Work with only one feeling…and that way you can get fully into the swing of both your feeling and writing your similes.  One day, I was feeling very angry and I wrote a full page of similes expressing what my anger felt like.  By the time I got to the bottom of the page, I was laughing.  I felt very clever having come up with so many original similes and I shifted the energy of anger in a creative way.

See what happens for you as you try this one out.
Have fun!

Image Detail

In the film, The Bridges of Madison County, Francesca (Meryl Streep) tells Robert (Clint Eastwood), “Robert, please. You don’t understand, no one does. When a woman makes the choice to marry, to have children; in one way her life begins but in another way it stops. You build a life of details…”  The thing about movies is that you see the details when watching a film.  They don’t have to be described.  However, if you’ve ever written a screenplay, you laboriously spell out every single thing from the sounds of a creaky door to “slouching in a front row torn upholstered seat in a moldy smelling theater.” Nothing is assumed…each tiny detail is duly noted.

Telling details actually means DON’T TELL ME, SHOW ME WITH YOUR WORDS!

In his book, Let the Crazy Child Write, author Clive Matson discusses in detail several ways to bring image detail into your writing. It is the details that capture our attention and imagination.  To bring the experience to a reader through our writing, we recapture the details.  It is the details that place the reader where your story occurs and it is the descriptive details that shows the reader who your characters are (along with their dialogue and actions).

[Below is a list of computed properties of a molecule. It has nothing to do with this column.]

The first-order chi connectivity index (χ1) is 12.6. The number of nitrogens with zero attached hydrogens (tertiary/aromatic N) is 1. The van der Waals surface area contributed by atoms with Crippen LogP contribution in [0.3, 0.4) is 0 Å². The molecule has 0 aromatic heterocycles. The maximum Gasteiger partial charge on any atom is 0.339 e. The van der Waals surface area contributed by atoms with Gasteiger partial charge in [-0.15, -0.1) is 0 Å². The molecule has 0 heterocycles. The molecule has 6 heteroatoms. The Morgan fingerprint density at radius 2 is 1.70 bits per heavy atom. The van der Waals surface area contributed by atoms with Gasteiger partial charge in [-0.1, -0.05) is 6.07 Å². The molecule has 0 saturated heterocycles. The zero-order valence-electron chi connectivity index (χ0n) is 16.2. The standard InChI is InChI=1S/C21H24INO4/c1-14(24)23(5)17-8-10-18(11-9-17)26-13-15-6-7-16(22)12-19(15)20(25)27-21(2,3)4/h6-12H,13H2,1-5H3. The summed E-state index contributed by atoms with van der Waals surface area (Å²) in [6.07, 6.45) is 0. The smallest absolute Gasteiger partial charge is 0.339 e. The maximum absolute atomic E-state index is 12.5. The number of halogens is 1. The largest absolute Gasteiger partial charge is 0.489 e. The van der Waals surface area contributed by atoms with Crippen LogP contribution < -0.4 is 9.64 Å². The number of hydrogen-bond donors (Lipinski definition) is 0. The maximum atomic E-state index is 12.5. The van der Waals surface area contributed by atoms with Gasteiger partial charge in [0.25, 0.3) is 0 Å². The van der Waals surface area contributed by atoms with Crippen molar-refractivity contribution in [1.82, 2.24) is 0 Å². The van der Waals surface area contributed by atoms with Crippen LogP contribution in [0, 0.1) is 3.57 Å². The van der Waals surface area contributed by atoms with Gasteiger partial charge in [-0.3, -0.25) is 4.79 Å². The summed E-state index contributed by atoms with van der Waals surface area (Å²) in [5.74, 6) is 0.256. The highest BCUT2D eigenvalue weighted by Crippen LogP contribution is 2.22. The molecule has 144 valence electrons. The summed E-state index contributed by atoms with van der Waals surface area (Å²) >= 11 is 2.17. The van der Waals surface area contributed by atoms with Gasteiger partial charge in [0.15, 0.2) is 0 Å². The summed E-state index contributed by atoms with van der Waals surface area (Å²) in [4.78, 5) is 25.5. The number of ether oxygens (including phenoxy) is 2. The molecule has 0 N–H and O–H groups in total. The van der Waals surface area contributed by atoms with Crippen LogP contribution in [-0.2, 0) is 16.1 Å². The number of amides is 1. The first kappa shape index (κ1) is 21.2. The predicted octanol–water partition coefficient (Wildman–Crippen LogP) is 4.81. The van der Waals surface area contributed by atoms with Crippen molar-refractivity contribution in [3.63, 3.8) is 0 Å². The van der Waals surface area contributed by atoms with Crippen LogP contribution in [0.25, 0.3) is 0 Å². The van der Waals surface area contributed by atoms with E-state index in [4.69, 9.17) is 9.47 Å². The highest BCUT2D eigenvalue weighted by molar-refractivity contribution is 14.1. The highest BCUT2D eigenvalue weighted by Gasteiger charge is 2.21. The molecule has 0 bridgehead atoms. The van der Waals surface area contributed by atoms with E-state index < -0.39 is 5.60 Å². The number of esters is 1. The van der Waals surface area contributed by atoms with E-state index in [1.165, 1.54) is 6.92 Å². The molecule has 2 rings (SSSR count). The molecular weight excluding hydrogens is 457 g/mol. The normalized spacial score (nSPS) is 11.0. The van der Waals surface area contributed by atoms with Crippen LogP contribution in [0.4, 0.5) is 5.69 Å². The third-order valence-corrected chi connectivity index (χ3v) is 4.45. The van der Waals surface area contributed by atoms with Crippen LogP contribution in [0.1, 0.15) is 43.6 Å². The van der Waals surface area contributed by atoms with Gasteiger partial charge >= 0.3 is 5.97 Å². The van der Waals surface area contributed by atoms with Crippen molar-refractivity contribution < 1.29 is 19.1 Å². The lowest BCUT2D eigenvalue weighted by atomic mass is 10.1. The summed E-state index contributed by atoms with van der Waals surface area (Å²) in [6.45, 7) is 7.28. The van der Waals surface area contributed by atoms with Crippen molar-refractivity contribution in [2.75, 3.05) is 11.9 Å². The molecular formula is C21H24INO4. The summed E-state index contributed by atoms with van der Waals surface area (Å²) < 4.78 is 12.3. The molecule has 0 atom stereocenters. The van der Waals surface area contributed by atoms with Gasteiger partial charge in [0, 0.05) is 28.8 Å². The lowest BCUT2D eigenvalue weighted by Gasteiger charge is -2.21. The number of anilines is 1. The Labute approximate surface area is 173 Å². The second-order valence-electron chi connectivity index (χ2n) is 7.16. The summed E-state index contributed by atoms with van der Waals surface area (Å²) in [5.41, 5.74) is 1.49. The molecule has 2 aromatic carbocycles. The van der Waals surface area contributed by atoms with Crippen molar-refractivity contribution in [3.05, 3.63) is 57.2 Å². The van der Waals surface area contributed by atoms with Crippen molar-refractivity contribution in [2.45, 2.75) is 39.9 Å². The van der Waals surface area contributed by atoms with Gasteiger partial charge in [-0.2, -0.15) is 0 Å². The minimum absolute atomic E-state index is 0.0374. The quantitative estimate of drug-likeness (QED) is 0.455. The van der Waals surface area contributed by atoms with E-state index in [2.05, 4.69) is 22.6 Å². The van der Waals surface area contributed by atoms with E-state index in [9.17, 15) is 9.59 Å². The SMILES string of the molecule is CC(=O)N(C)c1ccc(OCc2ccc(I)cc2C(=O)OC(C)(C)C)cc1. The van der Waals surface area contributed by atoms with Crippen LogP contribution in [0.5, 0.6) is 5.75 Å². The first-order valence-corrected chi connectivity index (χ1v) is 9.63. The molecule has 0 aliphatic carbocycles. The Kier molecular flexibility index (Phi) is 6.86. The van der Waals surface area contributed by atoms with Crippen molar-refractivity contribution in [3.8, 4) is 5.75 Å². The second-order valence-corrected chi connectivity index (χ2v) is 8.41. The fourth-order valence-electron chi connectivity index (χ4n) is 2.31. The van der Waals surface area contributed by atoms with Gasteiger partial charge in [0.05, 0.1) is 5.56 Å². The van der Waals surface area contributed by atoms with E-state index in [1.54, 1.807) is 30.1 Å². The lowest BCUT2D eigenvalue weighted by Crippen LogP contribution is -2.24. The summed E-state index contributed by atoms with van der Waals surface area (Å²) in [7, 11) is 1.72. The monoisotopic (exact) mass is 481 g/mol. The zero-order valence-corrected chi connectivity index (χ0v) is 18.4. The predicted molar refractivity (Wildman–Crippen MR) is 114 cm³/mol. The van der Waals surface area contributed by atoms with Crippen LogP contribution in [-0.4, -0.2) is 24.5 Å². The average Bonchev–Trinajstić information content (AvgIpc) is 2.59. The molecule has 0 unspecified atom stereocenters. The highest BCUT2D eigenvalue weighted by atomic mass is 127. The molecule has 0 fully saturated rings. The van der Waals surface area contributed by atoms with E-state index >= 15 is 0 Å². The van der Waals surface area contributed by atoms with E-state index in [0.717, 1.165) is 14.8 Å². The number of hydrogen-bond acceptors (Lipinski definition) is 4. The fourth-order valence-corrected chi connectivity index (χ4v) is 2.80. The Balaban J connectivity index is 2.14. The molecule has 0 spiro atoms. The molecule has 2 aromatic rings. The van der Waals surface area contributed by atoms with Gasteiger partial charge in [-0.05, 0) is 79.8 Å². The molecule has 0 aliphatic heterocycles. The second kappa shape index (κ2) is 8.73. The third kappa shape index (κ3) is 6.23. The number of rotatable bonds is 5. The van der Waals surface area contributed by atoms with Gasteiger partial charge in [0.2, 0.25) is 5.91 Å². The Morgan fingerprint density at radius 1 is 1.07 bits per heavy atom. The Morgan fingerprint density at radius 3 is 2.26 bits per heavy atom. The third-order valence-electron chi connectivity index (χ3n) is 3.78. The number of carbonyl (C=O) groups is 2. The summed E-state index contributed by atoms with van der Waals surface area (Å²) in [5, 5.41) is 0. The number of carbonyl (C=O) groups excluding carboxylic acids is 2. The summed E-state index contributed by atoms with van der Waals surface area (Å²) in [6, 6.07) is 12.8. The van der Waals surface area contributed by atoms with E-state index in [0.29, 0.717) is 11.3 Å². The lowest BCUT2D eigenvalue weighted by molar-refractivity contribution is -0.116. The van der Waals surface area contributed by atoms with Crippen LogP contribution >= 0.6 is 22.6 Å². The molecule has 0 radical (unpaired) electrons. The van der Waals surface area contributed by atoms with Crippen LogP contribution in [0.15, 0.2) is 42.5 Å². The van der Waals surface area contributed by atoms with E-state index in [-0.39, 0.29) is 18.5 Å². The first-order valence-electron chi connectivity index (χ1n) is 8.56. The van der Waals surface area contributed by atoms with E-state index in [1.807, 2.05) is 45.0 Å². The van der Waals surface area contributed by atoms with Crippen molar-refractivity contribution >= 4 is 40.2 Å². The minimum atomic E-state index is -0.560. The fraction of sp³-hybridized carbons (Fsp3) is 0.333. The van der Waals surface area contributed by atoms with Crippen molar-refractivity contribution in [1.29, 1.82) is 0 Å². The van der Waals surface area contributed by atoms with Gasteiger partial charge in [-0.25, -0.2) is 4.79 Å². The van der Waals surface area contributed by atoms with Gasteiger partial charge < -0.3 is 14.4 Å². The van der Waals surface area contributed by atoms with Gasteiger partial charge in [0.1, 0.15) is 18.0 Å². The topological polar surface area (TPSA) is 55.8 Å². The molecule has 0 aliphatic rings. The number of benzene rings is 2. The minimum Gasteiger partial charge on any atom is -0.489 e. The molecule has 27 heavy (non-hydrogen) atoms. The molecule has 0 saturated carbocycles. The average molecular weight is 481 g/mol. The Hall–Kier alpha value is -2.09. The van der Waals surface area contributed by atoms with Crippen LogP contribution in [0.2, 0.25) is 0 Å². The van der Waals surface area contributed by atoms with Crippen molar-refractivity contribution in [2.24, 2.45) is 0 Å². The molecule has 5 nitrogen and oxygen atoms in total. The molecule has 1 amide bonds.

Clive Matson gives a few examples of image detail: “The worn green fabric on the end of a diving board, a piece of chewed gum in the boss’s ashtray, the pearly scar on a lover’s neck.”  Recalling a detail, the entire memory returns. How many of you have had that experience with a smell, say cinnamon, which suddenly transports you back to a childhood memory–french toast with cinnamon and butter, a special treat for a Sunday morning breakfast.  Or, remember that song from the past you overheard at the supermarket the other day that returned you to a time and place in your life when you were making out with your first “love”.  When you are writing your story, include that detail; perhaps words from the song as they drift in and out of your experience.

I am going to refer you to Chapter One in Clive Matson’s book, on “Image Detail”.  He explains image detail in a precise, descriptive, engaging and educational way.

WRITING PROMPT:  What is a flashback song for you?  One that when you hear it transports you to another time and place?  Claim the song and a memory that it evokes and write about the whole experience in vivid detail. Paint the picture with words. Who were you then, who were you with, what article of clothing was a favorite?  Were you at the beach in southern California, in a windstorm on the high desert, in the back seat of a car–what kind of car?  Was there a smell that prevailed or a noise that intruded? Imagine your reader and take him/her there using sensory (of the senses) words and make the experience come alive.

Ah, time travel!